The Standing Rock Sioux Tribe are standing by their decision asking protesters to vacate the three protest camps in Morton County, portions of which lie in a floodplain, but that does not mean they are backing down from their fight against the pipeline.
They are calling instead to move the battleground to Washington D.C., and have also vowed to continue fighting the pipeline through the legal system.
Members of the tribe held a news conference Wednesday to discuss their ongoing battle against the Dakota Access pipeline, after President Donald Trump on Tuesday signed a memorandum directing federal agencies to expedite approval of the last remaining easement needed to complete it. A status hearing has been scheduled for Monday to discuss the impact of the recent executive actions on legal motions that is pending on Dakota Access.
Dakota Access was proposed to carry up to 570,000 barrels of Bakken crude per day across four states to Illinois, where the light sweet crude could more readily access the refineries that handle this type of oil. It ran aground at Lake Oahe last year, however, after members of the Standing Rock Sioux Tribe questioned whether water and sacred sites would be adequately protected. National environmental protesters joined the fray, bringing the matter to international attention.
The fight, Tribal Chairman David Archambault II said, is no longer just about the tribe’s treaty rights and the safety of its water and sacred sites. What he sees ahead is a shifting battleground, one that must necessarily widen its focus, and move to the nation’s Capitol.
Archambault fears that the streamlining of the permitting process President Donald Trump called for in one of the five memoranda he signed Tuesday will bring contamination to many other resources that should be protected.
“I know that this is not the only issue on the table,” Archambault said. “The environment, that is going to be violated with corporate America, with this president, and the people in the agencies have to realize that what they were brought on for is now at risk. They have to stand with us and against this president. There will be many, many issues we are facing.”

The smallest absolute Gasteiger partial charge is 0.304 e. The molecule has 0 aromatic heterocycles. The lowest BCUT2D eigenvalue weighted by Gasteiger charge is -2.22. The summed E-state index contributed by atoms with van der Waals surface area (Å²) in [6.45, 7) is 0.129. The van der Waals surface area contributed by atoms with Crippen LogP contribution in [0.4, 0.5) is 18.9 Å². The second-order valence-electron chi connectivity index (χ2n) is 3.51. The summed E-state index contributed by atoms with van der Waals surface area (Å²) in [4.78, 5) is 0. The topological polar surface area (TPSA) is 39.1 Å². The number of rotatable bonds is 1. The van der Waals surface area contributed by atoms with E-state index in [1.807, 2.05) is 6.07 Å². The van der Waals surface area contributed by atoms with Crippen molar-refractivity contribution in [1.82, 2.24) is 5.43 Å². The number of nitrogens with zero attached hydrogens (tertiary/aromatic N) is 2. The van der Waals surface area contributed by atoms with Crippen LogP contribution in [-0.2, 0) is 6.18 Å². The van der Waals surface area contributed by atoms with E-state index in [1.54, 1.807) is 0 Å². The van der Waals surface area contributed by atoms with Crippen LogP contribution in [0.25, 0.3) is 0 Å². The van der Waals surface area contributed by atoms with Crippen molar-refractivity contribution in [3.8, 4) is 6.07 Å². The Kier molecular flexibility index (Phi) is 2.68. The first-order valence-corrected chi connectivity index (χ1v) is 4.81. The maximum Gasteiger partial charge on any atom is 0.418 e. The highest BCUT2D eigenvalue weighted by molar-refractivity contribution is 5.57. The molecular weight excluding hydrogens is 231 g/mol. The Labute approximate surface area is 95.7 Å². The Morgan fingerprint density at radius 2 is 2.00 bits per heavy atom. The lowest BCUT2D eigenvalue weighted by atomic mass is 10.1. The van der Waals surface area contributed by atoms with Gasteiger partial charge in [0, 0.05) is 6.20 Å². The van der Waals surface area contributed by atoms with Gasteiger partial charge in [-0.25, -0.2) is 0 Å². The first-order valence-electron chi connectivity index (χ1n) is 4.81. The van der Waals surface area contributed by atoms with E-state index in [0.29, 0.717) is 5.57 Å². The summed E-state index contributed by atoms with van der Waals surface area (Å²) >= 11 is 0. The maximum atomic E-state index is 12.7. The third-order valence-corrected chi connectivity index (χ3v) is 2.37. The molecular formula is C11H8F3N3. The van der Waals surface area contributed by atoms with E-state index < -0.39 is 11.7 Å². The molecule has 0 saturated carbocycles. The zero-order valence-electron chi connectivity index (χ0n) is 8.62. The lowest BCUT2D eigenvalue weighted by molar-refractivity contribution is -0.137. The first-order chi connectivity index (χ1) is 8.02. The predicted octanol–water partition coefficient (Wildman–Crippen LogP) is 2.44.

The camps that have harbored those protesting the pipeline, meanwhile, are still located in a floodplain, which poses risks not only to those still camping there, but poses environmental issues as well, with wastes at the camp getting into the river if the area is not cleaned and restored before the spring flood.
Archambault suggested there was little to no input from North Dakota’s Governor Doug Burgum to the Trump team, and that there was little to no input from the tribe either.
“We have been reaching out to get a meeting with the president-elect and his staff before he took office,” Archambault said, “and they didn’t want to meet.”
Archambault said it was clear from the way the memorandum was put together that Trump had talked to industry partners and supporters of the pipeline, while ignoring the concerns of protesters.
Archambault had hoped to talk with the president to discuss why the Tribe believes an Environmental Impact Statement is the right way to move forward on the pipeline.
“By granting the easement, Trump is risking our treaty rights and water supply to benefit his wealthy contributors and friends at DAPL,” Archambault had said Tuesday. “We are not opposed to energy independence. We are opposed to reckless and politically motivated development projects, like DAPL, that ignore our treaty rights and risk our water. Creating a second Flint does not make America great again.”
Archambault on Wednesday pointed to recent media reports about a “gag” order on the Environmental Protection Agency.
“Now they cannot even comment,” Archambault said. “This is all what is coming.”